So what’s a gardener to do? Why work on a landscape indoors, of course! Here you see a quilt sample from my defunct Pretty Planets class being turned into a small piece of art. All it lacks is some machine quilting and a few tiny dots representing…. mosquitoes.
It’s not often you get a chance to transform something old into something new. But like a magician, I shall soon turn this old quilt (2005) into a snappy updated version. And all through the magic of hand embroidery.
Can you see it changing right before your eyes? Good, cause it’s taken me several hours and several TV shows to get it to this point. This is a small piece (9″ x 9″) so I’m using fine, size 12 threads on the rather small elements that make up the design.
In keeping with the theme that I’ve lost touch with reality, my embroidered sheep acquires green fleece. French Knots and Bullion Knots (Size 8 Lime Frappe pearl cotton thread) placed closely together resemble the curl of sheep’s wool, don’t you think? These stitches also have the advantage of lifting off the surface of the fabric evoking the cushy texture of a woolly sheep.
This is what I love about free form embroidery. Like a good mystery novel, you discover as you stitch. Each stitch gives you a clue as to what the next stitch should be. And as you progress through the embroidery, you become more confident of how it will end.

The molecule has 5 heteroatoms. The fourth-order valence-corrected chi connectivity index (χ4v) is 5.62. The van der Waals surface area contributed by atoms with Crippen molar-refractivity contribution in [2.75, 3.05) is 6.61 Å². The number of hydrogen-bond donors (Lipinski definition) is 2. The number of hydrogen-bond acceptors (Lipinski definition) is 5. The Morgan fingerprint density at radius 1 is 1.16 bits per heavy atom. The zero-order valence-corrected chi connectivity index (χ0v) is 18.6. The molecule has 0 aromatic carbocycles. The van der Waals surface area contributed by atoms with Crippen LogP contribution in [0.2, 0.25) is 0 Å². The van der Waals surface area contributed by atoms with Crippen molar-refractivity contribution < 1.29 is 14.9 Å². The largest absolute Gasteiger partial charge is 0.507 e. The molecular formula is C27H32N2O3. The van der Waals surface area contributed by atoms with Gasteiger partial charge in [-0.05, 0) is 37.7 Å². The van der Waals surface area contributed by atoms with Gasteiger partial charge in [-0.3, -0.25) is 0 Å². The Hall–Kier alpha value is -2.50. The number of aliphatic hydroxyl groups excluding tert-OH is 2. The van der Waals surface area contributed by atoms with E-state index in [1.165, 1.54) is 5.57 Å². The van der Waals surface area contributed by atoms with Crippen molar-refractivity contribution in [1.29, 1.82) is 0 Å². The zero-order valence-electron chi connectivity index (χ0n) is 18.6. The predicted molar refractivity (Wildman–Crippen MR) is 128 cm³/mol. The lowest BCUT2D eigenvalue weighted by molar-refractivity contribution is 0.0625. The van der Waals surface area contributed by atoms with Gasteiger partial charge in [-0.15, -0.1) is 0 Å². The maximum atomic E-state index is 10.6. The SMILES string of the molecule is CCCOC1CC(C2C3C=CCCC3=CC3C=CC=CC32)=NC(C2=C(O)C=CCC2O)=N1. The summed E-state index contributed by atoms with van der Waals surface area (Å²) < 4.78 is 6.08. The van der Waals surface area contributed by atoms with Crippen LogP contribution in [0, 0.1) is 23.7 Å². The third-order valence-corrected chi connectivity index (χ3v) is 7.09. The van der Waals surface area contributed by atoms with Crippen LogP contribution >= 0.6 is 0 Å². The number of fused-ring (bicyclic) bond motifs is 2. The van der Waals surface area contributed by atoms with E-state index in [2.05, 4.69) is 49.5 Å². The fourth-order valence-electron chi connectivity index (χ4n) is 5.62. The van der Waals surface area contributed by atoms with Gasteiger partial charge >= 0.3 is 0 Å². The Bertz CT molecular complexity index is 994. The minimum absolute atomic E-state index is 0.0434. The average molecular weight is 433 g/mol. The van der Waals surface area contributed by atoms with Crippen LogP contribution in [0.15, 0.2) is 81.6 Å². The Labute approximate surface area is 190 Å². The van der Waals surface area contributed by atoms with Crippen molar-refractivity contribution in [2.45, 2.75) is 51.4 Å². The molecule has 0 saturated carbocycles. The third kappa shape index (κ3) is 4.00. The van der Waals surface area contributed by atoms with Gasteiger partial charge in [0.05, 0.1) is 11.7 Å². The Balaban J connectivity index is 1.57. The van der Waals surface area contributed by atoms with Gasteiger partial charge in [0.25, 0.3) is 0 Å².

Stay tuned for more fascinating sheep stories soon.
I’m a picture person. An odd shape of fabric or random doodle on paper always conjures up an picture or image in my mind. These few random stitches on wool above suggested an image to me. Can you guess what it is?
I think its a sheep. Now, I don’t know much about sheep or goats or any of those animals with curly horns. But when you improvised a stitched image, who cares? I’ve extended the original couched thread shape to form the animal’s body. Now that I have an outline, I can fill it in and hope to becomes a creature of some sort.
The shape of the small birdhouse is now on the fabric through the miracle of Pattern Transfer to a Fused Fabric! Using a really sharp pair of Karen Kay Buckley scissors, small areas are snipped to reveal openings for the birdhouse.
After trimming, a white batik fabric is slipped under the birdhouse shape. This fills in the openings. Should I make black dots for the holes into the birdhouse? No! Why, you ask? Because it looks like a bunch of eyeballs staring out at me from the birdhouse.
Three more birdhouses are created and fused to the quilt top. This commission quilt (detail of center panel above) is coming along but there is a lot of machine work to do. Hope to show you more on that later.